Now that the latest chapter of “Nick Saban is getting antsy at Alabama” is over, maybe the rest of the college football world will begrudgingly come to the realization that he truly has found a home.
Saban’s not unlike a lot of coaches. By nature, he’s a builder, and he’s built Alabama’s program into the envy of the sport at the collegiate level.
But this is no longer a project for him. This is and will be his legacy, and I think he’s had it in his mind for some time now that Alabama will be his final coaching stop.
I say that based on multiple conversations I’ve had with Saban in recent years as well as with others close to him.
When he says there are no other coaching horizons for him, he means it, which was underscored Friday night by the news that Saban and Alabama had agreed to a new long-term deal.
So while the story du jour over the past week has been whether or not Saban would go to Texas, it was never a story in his mind.
Despite what anybody might think about Saban, good or bad, he’s as old-school as it gets when it comes to these situations. There’s not an opening at Texas and might not be one.
The Longhorns still have a coach, at least for now.
Besides, Saban and Mack Brown are friends, and the last thing Saban’s going to be a part of is being perched to swoop in when a coaching colleague -- a colleague who happens to be a friend -- is teetering.
Saban’s new deal will make him richer than he already was, but the salaries coaches make these days are more like monopoly money.
Whatever Alabama pays him, upward of $7 million per year, probably won’t be enough when you consider the success he’s had on the field and the exposure he’s brought to that university.
Think the enormous increase in freshmen applying to Alabama recently has had anything to do with Saban and the Crimson Tide’s three national championships over the past four years?
Ask University of Alabama chancellor Robert Witt that question.
Here’s the other thing: While Saban spent this last whirlwind of a week on the road recruiting, it wasn’t necessarily a bad thing for Alabama to have his name in the headlines every day.
Typically, the more recruits read and hear about you, the more they like you.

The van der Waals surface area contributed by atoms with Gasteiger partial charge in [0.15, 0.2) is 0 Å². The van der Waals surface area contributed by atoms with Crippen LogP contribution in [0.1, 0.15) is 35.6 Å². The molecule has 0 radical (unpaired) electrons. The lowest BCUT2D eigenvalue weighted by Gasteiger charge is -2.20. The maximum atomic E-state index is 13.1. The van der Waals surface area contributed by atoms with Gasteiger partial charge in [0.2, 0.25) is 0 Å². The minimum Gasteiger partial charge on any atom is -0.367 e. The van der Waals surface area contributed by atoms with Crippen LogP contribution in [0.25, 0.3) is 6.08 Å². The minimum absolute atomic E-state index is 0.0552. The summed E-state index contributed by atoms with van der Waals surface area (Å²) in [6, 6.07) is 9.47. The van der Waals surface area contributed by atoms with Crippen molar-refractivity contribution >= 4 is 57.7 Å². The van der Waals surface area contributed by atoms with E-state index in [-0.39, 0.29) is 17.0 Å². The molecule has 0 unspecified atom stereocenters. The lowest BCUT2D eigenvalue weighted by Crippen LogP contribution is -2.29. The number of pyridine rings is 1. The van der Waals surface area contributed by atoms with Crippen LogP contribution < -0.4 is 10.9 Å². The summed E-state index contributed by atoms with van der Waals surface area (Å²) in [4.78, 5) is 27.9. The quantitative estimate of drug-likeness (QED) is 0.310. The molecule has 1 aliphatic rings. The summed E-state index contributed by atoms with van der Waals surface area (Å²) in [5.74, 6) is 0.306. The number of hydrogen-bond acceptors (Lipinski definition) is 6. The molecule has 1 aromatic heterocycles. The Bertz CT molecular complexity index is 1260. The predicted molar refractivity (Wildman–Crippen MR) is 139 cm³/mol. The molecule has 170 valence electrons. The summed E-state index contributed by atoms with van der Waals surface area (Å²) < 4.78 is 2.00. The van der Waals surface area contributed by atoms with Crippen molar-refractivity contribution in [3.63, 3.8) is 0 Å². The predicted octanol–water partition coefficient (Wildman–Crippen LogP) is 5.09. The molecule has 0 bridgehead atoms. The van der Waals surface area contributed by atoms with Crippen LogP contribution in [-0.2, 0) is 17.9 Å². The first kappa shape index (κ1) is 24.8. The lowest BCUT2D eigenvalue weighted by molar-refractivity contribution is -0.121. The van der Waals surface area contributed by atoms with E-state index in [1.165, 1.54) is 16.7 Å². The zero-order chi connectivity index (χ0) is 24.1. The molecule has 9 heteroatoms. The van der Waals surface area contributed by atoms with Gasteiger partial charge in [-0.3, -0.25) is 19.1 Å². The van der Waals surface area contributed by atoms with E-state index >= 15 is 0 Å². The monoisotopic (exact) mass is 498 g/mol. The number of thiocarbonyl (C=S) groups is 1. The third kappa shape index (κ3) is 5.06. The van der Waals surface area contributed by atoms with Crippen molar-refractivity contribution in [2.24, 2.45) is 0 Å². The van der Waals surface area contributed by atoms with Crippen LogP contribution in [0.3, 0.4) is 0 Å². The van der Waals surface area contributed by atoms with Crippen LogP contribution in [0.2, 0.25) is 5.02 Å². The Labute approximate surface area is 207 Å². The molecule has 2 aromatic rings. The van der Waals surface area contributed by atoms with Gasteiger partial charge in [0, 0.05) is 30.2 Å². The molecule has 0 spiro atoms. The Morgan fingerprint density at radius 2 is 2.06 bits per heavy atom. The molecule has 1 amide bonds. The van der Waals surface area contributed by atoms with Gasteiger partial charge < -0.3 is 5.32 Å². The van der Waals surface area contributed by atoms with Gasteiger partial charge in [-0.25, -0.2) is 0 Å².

The shock of losing to Auburn in that final game (and the way the Crimson Tide lost) hit everybody at the Capstone hard, Saban included.
One theory making the rounds was that such a crushing loss could be the impetus to chase Saban out of Tuscaloosa and be the perfect segue to a new coaching challenge.
If anything, though, he’s attacked the recruiting trail with as much passion and vigor as he ever has since that 34-28 loss on the Plains and has only thought about what he can do to get Alabama back in a position to win a championship next season.
It’s been a while. The Tide last won one in 2012.
In all seriousness, this next year might be more of a grind than Saban or anybody at Alabama is used to. But it’s the process that he loves, and while key players from the Tide’s historic run such as AJ McCarron and C.J. Mosley will be moving on, Saban knows as well as anybody that the infrastructure is in place to win a few more titles.
The next question becomes: How much longer will he coach?
It’s difficult to imagine Saban doing anything but. I’ve asked him a couple of different times what he’ll do when he’s not coaching. He’s never really answered specifically other than to say that he’s not a “sit-around kind of guy.”
In other words, he’ll be fully invested in whatever he’s doing (and he’s pretty good on TV).
Saban turned 62 in October, and the way he goes at it, seeing him coach into his 70s might be a stretch.
But five or six more years is certainly realistic. He’s in remarkable shape and has the energy of a 20-year-old. He’s reputed to be a pretty salty basketball player even if he does get to pick who guards him on occasion in pick-up games.
This won’t be the last time his name comes up for a job. The next time, it’s likely to be an NFL gig.
But as McCarron cracked this week while traveling on the awards circuit, Miss Terry (Saban’s wife) is the one who runs that house.
And their house in Alabama has become their home.